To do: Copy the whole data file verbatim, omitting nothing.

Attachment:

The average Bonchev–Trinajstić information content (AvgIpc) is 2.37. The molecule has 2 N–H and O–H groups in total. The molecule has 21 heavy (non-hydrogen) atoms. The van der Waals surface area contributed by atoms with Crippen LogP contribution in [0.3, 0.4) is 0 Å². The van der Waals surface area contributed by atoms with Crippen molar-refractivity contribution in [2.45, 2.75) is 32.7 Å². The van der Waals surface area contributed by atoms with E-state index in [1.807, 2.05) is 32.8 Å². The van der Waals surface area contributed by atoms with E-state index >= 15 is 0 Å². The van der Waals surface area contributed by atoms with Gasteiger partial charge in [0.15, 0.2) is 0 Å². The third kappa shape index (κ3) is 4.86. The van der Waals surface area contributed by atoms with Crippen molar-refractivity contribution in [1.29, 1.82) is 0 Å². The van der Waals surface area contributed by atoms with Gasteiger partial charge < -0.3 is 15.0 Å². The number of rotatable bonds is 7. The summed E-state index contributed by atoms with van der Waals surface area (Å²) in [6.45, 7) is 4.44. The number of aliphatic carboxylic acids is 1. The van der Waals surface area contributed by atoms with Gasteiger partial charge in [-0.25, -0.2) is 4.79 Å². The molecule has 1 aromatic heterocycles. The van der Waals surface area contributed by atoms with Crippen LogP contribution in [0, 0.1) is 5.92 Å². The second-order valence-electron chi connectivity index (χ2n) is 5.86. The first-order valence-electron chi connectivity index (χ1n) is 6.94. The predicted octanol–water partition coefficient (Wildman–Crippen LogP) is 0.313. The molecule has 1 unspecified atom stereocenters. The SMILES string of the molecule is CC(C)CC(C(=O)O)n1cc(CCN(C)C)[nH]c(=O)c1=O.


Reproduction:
The average Bonchev–Trinajstić information content (AvgIpc) is 2.37. The molecule has 2 N–H and O–H groups in total. The molecule has 21 heavy (non-hydrogen) atoms. The van der Waals surface area contributed by atoms with Crippen LogP contribution in [0.3, 0.4) is 0 Å². The van der Waals surface area contributed by atoms with Crippen molar-refractivity contribution in [2.45, 2.75) is 32.7 Å². The van der Waals surface area contributed by atoms with E-state index in [1.807, 2.05) is 32.8 Å². The van der Waals surface area contributed by atoms with E-state index >= 15 is 0 Å². The van der Waals surface area contributed by atoms with Gasteiger partial charge in [0.15, 0.2) is 0 Å². The third kappa shape index (κ3) is 4.86. The van der Waals surface area contributed by atoms with Crippen molar-refractivity contribution in [1.29, 1.82) is 0 Å². The van der Waals surface area contributed by atoms with Gasteiger partial charge < -0.3 is 15.0 Å². The number of rotatable bonds is 7. The summed E-state index contributed by atoms with van der Waals surface area (Å²) in [6.45, 7) is 4.44. The number of aliphatic carboxylic acids is 1. The van der Waals surface area contributed by atoms with Gasteiger partial charge in [-0.25, -0.2) is 4.79 Å². The molecule has 1 aromatic heterocycles. The van der Waals surface area contributed by atoms with Crippen LogP contribution in [0, 0.1) is 5.92 Å². The second-order valence-electron chi connectivity index (χ2n) is 5.86. The first-order valence-electron chi connectivity index (χ1n) is 6.94. The predicted octanol–water partition coefficient (Wildman–Crippen LogP) is 0.313. The molecule has 1 unspecified atom stereocenters. The SMILES string of the molecule is CC(C)CC(C(=O)O)n1cc(CCN(C)C)[nH]c(=O)c1=O.